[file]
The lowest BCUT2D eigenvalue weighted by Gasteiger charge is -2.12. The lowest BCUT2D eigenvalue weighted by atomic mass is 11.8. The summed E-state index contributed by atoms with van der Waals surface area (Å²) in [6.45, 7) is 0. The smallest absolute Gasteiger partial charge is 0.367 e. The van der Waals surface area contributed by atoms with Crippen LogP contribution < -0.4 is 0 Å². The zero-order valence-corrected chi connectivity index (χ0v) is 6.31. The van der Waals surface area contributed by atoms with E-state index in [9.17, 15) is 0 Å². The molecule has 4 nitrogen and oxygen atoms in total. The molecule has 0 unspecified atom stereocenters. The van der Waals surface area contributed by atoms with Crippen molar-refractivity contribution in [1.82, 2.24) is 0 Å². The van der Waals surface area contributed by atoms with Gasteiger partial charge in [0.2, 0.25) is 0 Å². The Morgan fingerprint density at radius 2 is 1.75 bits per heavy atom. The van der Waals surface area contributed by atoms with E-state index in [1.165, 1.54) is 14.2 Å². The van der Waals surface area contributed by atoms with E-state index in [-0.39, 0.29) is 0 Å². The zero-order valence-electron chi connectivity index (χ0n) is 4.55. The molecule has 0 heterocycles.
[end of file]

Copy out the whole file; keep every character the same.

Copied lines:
The lowest BCUT2D eigenvalue weighted by Gasteiger charge is -2.12. The lowest BCUT2D eigenvalue weighted by atomic mass is 11.8. The summed E-state index contributed by atoms with van der Waals surface area (Å²) in [6.45, 7) is 0. The smallest absolute Gasteiger partial charge is 0.367 e. The van der Waals surface area contributed by atoms with Crippen LogP contribution < -0.4 is 0 Å². The zero-order valence-corrected chi connectivity index (χ0v) is 6.31. The van der Waals surface area contributed by atoms with E-state index in [9.17, 15) is 0 Å². The molecule has 4 nitrogen and oxygen atoms in total. The molecule has 0 unspecified atom stereocenters. The van der Waals surface area contributed by atoms with Crippen molar-refractivity contribution in [1.82, 2.24) is 0 Å². The van der Waals surface area contributed by atoms with Gasteiger partial charge in [0.2, 0.25) is 0 Å². The Morgan fingerprint density at radius 2 is 1.75 bits per heavy atom. The van der Waals surface area contributed by atoms with E-state index in [1.165, 1.54) is 14.2 Å². The van der Waals surface area contributed by atoms with E-state index in [-0.39, 0.29) is 0 Å². The zero-order valence-electron chi connectivity index (χ0n) is 4.55. The molecule has 0 heterocycles.